In a front-runner's rout, Republican Donald Trump roared to victory Tuesday in five contests across the Northeast and confidently declared himself the GOP's "presumptive nominee." Hillary Clinton was dominant in four Democratic races and now is 90 percent of the way to the number she needs to claim her own nomination.
Trump's and Clinton's wins propelled them ever closer to a general election showdown. Still, Sanders and Republicans Ted Cruz and John Kasich, vowed to keep running, even as opportunities to topple the leaders dwindle.
Trump still must negotiate a narrow path to keep from falling short of the delegates needed to seal the nomination before the Republican National Convention in July. Cruz and Kasich are working toward that result, which would leave Trump open to a floor fight in which delegates could turn to someone else.
Trump was having none of that. "It's over. As far as I'm concerned it's over," he declared at his victory rally in the lobby of Trump Tower in New York. He now has 77 percent of the delegates he needs.
With Clinton's four victories — she ceded only Rhode Island to Vermont Sen. Bernie Sanders — she now has 90 percent of the delegates she needs to become the first woman nominated by a major party. Clinton kept her focus firmly on the general election as she spoke to supporters Tuesday night, urging Sanders' loyal supporters to help her unify the Democratic Party and reaching out to GOP voters who may be unhappy with their party's options.
"If you are a Democrat, an independent or a thoughtful Republican, you know that their approach is not going to build an America where we increase opportunity or decrease inequality," Clinton said of the GOP candidates. She spoke in Philadelphia, where Democrats will gather in July for their nominating convention.
Sanders, in an interview with The Associated Press, conceded that he has a "very narrow path and we're going to have to win some big victories."
Trump's victories in Maryland, Pennsylvania, Connecticut, Delaware and Rhode Island were overwhelming, winning his closest race by just about 30 points. The businessman is the only candidate left in the three-person race who could possibly clinch the nomination through the regular voting process. Yet with 950 delegates now, he could still fall short of the 1,237 he needs.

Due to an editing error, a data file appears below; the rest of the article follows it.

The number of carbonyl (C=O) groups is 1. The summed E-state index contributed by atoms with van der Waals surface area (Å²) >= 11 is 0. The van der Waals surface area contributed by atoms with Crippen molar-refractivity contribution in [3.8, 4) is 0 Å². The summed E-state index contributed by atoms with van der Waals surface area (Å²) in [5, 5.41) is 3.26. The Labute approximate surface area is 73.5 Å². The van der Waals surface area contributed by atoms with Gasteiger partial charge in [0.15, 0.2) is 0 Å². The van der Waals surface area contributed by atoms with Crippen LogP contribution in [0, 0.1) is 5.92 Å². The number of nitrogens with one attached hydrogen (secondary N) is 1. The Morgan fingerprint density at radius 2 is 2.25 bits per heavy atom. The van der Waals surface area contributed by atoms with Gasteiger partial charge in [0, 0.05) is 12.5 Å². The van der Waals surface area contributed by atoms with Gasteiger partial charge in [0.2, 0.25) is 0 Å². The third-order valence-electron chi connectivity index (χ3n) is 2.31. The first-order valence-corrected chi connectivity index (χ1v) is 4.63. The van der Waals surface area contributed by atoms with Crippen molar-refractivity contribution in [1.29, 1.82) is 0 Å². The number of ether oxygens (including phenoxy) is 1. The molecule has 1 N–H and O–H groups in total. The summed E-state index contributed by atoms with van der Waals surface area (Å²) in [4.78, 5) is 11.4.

Cruz and Kasich are desperately trying to keep Trump from that magic number and push the race to a convention fight. The Texas senator and Ohio governor even took the rare step of announcing plans to coordinate in upcoming contests to try to minimize Trump's delegate totals.
That effort did little to stop Trump from a big showing in the Northeast, where he picked up at least 105 of the 118 delegates up for grabs. Despite his solid win in Pennsylvania, the state's primary system means 54 of the delegates elected by voters will be free agents at the GOP convention, able to vote for the candidate of their choice.
Cruz spent Tuesday in Indiana, which votes next week. Indiana is one of Cruz's last best chances to slow Trump, and Kasich's campaign is pulling out of the state to give him a better opportunity to do so.
"Tonight this campaign moves back to more favorable terrain," Cruz said during an evening rally in Knightstown, Indiana. His event was held at the "Hoosier gym," where some scenes were filmed for the 1986 movie, "Hoosiers," about a small-town Indiana basketball team that wins the state championship.
Trump has railed against his rivals' coordination, panning it as a "faulty deal" and has also cast efforts to push the nomination fight to the convention as evidence of a rigged process that favors political insiders.
Yet there's no doubt the GOP is deeply divided by his candidacy. In Pennsylvania, exit polls showed nearly 4 in 10 GOP voters said they would be excited by Trump becoming president, but the prospect of the real estate mogul in the White House scared a quarter of those who cast ballots in the state's Republican primary.
In another potential general election warning sign for Republicans, 6 in 10 GOP voters in Pennsylvania said the Republican campaign has divided the party — a sharp contrast to the 7 in 10 Democratic voters in the state who said the race between Clinton and Sanders has energized their party.
The exit polls were conducted by Edison Research for The Associated Press and television networks.
Democrats award delegates proportionally, which allowed Clinton to maintain her lead over Sanders even as he rattled off a string of wins in recent contests. According to the AP count, Clinton now has 2,141 delegates while Sanders has 1,321.
That count includes delegates won in primaries and caucuses, as well as superdelegates — party insiders who can back the candidate of their choice, regardless of how their state votes.
Sanders has vowed to stay in the race until voting wraps up in June. He continues to raise millions of dollars and attract big crowds, including Tuesday night in West Virginia, where he urged his supporters to recognize that they are "powerful people if you choose to exercise that power."
Clinton's advisers are eager for the Vermont senator to tone down his attacks on the former secretary of state. She's been reminding voters of the 2008 Democratic primary, when she endorsed Barack Obama after a tough campaign and urged her supporters to rally around her former rival.
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